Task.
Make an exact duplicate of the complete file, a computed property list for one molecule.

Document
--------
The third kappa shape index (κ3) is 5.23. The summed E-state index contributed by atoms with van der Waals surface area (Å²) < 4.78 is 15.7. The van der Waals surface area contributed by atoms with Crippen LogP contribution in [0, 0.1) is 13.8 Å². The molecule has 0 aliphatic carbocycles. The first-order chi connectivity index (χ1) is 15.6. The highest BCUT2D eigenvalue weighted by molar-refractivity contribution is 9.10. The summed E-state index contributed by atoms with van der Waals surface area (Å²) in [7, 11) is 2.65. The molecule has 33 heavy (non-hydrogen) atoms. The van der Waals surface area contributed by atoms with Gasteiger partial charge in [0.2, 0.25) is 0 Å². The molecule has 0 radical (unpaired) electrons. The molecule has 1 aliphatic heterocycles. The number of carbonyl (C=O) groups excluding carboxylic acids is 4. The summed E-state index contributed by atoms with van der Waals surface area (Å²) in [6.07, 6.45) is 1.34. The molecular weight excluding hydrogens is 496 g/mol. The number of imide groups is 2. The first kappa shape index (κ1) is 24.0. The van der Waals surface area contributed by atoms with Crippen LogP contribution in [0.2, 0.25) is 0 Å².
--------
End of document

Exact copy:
The third kappa shape index (κ3) is 5.23. The summed E-state index contributed by atoms with van der Waals surface area (Å²) < 4.78 is 15.7. The van der Waals surface area contributed by atoms with Crippen LogP contribution in [0, 0.1) is 13.8 Å². The molecule has 0 aliphatic carbocycles. The first-order chi connectivity index (χ1) is 15.6. The highest BCUT2D eigenvalue weighted by molar-refractivity contribution is 9.10. The summed E-state index contributed by atoms with van der Waals surface area (Å²) in [7, 11) is 2.65. The molecule has 33 heavy (non-hydrogen) atoms. The van der Waals surface area contributed by atoms with Gasteiger partial charge in [0.2, 0.25) is 0 Å². The molecule has 0 radical (unpaired) electrons. The molecule has 1 aliphatic heterocycles. The number of carbonyl (C=O) groups excluding carboxylic acids is 4. The summed E-state index contributed by atoms with van der Waals surface area (Å²) in [6.07, 6.45) is 1.34. The molecular weight excluding hydrogens is 496 g/mol. The number of imide groups is 2. The first kappa shape index (κ1) is 24.0. The van der Waals surface area contributed by atoms with Crippen LogP contribution in [0.2, 0.25) is 0 Å².